Why have an eye test?
Vision is arguably the most precious of our senses therefore your eyes deserve high quality care and attention. An eye test will reveal whether your vision is normal, or whether it could be improved further with spectacles or contact lenses. Regular eye tests are important because your eyes do not usually hurt when something is wrong. An eye test not only enables you to maximise your vision, but it also provides a vital health check for your eyes. Early signs of eye conditions can be detected before you are aware of any symptoms. Many of these can be treated if discovered in time, e.g. glaucoma. In addition an eye examination is an important health check, which in some cases can detect serious underlying problems such as high blood pressure, diabetes and raised pressure in the fluid surrounding the brain as well as brain tumours.
Who should have an eye test?
In short everyone! You deserve the best vision that can be achieved. For drivers poor eyesight can be dangerous, not only for themselves but for other road users and pedestrians alike. Therefore all drivers have a legal obligation to meet the current visual standards in the UK.
Eye tests are particularly important for those in the following categories:
- To ensure proper development of the eyes and visual system is occurring
- Many children’s conditions may be asymptomatic (hidden) and they do not know when to raise issues as to them things appear normal
- To teach children the importance of caring for their eye sight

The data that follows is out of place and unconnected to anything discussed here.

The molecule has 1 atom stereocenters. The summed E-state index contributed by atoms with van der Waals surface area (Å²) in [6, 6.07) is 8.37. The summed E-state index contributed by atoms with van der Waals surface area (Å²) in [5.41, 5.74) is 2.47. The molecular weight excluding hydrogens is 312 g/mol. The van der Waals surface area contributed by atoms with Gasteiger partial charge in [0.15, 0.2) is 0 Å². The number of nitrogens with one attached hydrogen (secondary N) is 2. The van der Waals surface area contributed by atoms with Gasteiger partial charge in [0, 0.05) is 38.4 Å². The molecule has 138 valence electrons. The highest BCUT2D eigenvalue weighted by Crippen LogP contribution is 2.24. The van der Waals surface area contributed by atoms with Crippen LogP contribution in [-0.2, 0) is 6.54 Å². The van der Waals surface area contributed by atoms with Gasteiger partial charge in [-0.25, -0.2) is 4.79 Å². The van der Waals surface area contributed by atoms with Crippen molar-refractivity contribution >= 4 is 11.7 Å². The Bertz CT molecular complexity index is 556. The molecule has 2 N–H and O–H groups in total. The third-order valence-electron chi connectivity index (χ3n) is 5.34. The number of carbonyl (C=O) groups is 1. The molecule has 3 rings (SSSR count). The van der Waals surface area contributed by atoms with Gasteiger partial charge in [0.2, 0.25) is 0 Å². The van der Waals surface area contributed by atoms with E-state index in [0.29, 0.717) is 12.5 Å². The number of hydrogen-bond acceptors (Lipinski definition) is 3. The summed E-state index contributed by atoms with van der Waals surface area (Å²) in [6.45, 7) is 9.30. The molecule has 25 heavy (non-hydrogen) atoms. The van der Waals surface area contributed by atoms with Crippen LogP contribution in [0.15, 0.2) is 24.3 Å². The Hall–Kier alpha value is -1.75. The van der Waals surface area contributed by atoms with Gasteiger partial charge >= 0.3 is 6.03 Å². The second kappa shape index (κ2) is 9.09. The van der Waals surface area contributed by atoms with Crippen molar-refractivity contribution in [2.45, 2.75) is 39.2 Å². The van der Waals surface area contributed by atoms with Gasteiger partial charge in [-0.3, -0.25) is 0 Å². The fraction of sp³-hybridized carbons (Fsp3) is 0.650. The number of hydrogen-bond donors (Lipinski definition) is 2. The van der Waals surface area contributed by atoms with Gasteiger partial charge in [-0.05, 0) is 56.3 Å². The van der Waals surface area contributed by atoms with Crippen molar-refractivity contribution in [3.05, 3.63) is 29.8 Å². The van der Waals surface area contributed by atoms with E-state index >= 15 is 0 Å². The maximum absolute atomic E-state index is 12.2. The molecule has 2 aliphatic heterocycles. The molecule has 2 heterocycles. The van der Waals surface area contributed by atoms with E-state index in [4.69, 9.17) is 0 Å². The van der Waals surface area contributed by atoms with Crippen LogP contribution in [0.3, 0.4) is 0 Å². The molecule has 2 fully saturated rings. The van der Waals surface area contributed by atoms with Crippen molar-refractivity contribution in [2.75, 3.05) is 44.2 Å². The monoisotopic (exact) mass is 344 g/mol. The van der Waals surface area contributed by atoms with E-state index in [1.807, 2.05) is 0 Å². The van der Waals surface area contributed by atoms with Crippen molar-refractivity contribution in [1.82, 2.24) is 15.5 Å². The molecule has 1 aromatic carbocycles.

- All children under 16, and those under 19 and in full time education qualify for an NHS funded eye test
- Many eye conditions become more common as we get older
- Many people around this age require additional help for reading
Family history of Glaucoma
- A close family history of Glaucoma increases your risk of developing this condition
- Those with Glaucoma or aged 40+ and with a close family history of Glaucoma (parent / sibling / child) qualify for an NHS funded eye test
- Your eye test may help identify signs of diabetes at an early stage
- For those with diabetes the eye test will assist in monitoring the condition. NB: the eye test is in addition to any local diabetic screening protocols in place
- Diabetics qualify for an NHS funded eye test
What will happen during my eye test?
On average a routine eye test takes around 25 minutes to perform. In some cases it may take longer if additional tests are required. Although each exam is specifically tailored to the requirements of the individual, in general it will cover the following elements:
- A discussion around your individual history and symptoms
- An assessment of your current distance and near vision
- An assessment of how well your eyes work together (including the muscles that control eyemovement)
- An assessment of your external and internal eye health
- Tests to assess whether your distance and near vision can be improved further
- An assessment of your ocular pressures and field of vision (if required)
- A summary and discussion of your eye test results
What will happen after my eye test?
The outcome of your eye exam is unique to you and your optometrist will discuss in detail the options available to you. These may include:
- You may be issued with a statement saying you do not need spectacles or that your current prescription is stable.
- You may be issued with a statement saying that a change in prescription is recommended. You will then be offered the opportunity to purchase new spectacles, update your existing spectacles or consider alternatives such as contact lenses.
- You may be referred to your GP or local hospital for further investigation/treatment.
I’m scared of having an eye test. What should I do?
Some people have concerns, even phobias, about having their eyes examined. If this applies to you then kindly contact us and you can speak directly to our Optometrist for advice and reassurance.
At Douglas & Cobane your eye exam will be fully conducted by our Optometrist using the latest optometric equipment and no element of it will be delegated to unqualified members of staff.